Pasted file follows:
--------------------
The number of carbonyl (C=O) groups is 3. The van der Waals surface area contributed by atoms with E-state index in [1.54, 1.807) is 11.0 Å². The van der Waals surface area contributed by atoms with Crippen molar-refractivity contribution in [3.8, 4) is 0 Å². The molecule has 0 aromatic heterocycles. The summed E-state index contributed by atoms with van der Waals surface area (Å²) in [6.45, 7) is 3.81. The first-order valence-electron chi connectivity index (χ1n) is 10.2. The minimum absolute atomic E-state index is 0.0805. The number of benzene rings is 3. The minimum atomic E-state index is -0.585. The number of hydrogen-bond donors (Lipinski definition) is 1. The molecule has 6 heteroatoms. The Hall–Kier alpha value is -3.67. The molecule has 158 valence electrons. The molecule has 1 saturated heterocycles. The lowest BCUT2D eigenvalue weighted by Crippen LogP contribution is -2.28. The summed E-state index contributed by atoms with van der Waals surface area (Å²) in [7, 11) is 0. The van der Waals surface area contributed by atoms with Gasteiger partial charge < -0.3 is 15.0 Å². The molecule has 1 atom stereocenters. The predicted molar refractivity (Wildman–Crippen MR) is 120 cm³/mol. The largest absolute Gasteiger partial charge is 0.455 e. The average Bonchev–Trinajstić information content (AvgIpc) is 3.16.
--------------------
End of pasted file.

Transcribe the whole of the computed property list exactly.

The number of carbonyl (C=O) groups is 3. The van der Waals surface area contributed by atoms with E-state index in [1.54, 1.807) is 11.0 Å². The van der Waals surface area contributed by atoms with Crippen molar-refractivity contribution in [3.8, 4) is 0 Å². The molecule has 0 aromatic heterocycles. The summed E-state index contributed by atoms with van der Waals surface area (Å²) in [6.45, 7) is 3.81. The first-order valence-electron chi connectivity index (χ1n) is 10.2. The minimum absolute atomic E-state index is 0.0805. The number of benzene rings is 3. The minimum atomic E-state index is -0.585. The number of hydrogen-bond donors (Lipinski definition) is 1. The molecule has 6 heteroatoms. The Hall–Kier alpha value is -3.67. The molecule has 158 valence electrons. The molecule has 1 saturated heterocycles. The lowest BCUT2D eigenvalue weighted by Crippen LogP contribution is -2.28. The summed E-state index contributed by atoms with van der Waals surface area (Å²) in [7, 11) is 0. The van der Waals surface area contributed by atoms with Gasteiger partial charge < -0.3 is 15.0 Å². The molecule has 1 atom stereocenters. The predicted molar refractivity (Wildman–Crippen MR) is 120 cm³/mol. The largest absolute Gasteiger partial charge is 0.455 e. The average Bonchev–Trinajstić information content (AvgIpc) is 3.16.